When I fix old hardware I often use a flir camera.

My brother gave me his CAT S60 mobile phone. Which has a flir camera, he used it when he was a voluntary fireman.

Forward-looking infrared (FLIR) cameras, typically used on military and civilian aircraft, use a thermographic camera that senses infrared radiation

Soo .. when testing hardware. I do the following.

  • Clean the motherboard
  • Check chip pins
  • Press all chips/ic’s in their sockets
  • Test the power supply disconnected. ( Most will give a higher voltage when nothing is connected )
  • Measure the resistance of the board (sometimes)
  • Check if the machine can be started.

Now it gets interesting. Sometimes nothing happens. Sometimes the machine runs like it suppose to do.

But old hardware can be faulty or connections are bad. IC’s run hot and they stop working. ( Untill they are cooled enough or they stop forever šŸ™ )

So I start monitoring the temperature when I boot the machine. Sometimes components heat up very fast. I use my finger and the flir camera.

These are pictures from my 8088. Nothing runs hot

Old mystery motherboard and Bios hacking – followup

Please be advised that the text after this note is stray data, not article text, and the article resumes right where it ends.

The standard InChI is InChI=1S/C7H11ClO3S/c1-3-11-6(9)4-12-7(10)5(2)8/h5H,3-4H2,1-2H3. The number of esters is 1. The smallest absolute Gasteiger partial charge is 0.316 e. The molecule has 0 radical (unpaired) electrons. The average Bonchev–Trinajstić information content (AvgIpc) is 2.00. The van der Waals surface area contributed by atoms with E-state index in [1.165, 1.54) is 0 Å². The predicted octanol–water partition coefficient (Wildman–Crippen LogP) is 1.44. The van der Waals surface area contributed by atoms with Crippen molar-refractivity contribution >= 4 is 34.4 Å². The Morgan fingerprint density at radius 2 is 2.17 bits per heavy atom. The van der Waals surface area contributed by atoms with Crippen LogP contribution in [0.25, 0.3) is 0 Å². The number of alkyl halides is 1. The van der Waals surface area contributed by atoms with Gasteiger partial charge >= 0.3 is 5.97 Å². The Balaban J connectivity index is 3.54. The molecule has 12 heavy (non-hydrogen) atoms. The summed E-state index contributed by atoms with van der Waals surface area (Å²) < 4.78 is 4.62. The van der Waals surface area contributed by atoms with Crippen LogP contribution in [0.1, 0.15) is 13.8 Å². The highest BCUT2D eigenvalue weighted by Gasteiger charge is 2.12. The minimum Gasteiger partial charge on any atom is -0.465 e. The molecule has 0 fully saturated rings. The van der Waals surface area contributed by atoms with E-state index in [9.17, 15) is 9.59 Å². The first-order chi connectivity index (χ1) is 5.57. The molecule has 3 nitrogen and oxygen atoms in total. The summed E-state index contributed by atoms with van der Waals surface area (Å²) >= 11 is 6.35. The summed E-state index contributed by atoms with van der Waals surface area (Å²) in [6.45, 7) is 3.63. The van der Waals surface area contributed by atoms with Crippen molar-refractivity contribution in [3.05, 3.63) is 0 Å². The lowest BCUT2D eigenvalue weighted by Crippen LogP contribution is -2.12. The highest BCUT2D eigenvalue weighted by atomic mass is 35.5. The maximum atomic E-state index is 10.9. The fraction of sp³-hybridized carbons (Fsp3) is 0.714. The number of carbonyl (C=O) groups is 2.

The board seems to be a X Golden Board, except for the missing logo on the motherboard.

Downloaded pcxtbios and compiled the eproms native in linux. So i donĀ“t have to use dosbox any more.
https://github.com/virtualxt/pcxtbios

cd pcxtbios
edit make_linux.sh if needed
./make_linux.sh

and you should end up with
eproms/27512/basicfc.rom
eproms/27512/basicf8.rom
eproms/27512/basicf6.rom
eproms/27512/pcxtbios.rom
eproms/27512/basicfa.rom
eproms/27128/basicfc.rom
eproms/27128/basicf8.rom
eproms/27128/basicf6.rom
eproms/27128/pcxtbios.rom
eproms/27128/basicfa.rom
eproms/27256/basicfc.rom
eproms/27256/basicf8.rom
eproms/27256/basicf6.rom
eproms/27256/pcxtbios.rom
eproms/27256/basicfa.rom
eproms/ibmxt/u18.rom
eproms/ibmxt/u19.rom
eproms/2764/basicfc.rom
eproms/2764/basicf8.rom
eproms/2764/basicf6.rom
eproms/2764/pcxtbios.rom
eproms/2764/basicfa.rom

I didn’t have enough 28C64, but the 28C256 has the same pinout. It just lacks A14 and A13

So I flashed the compiled ROMs for basic to different Eeproms

minipro -w ./2764/basicfc.rom -p AT28C64
minipro -w ./2764/basicf6.rom -p AT28C64
minipro -w ./27256/basicfa.rom -p AT28C256
minipro -w ./27256/basicf8.rom -p AT28C256

These roms need to be placed in sockets ROM6,5,4,3

ROM7 (BIOS)fe00:0-ffff:ffff
ROM6 Basicfc00:0000-fdff:ffff
ROM5 Basicfa00:0000-fbff:ffff
ROM4 Basicf800:0000-f9ff:ffff
ROM3 Basicf600:0000-f7ff:ffff

Machine Code monitor/editor

I tried to find a machine code monitor for 8088 rom, but did not have any luck there.

I tried mumon88, but that didnĀ“t work.

Shaders using Bonzomagic

Saw some demo-scene shader showdowns on YT the other day.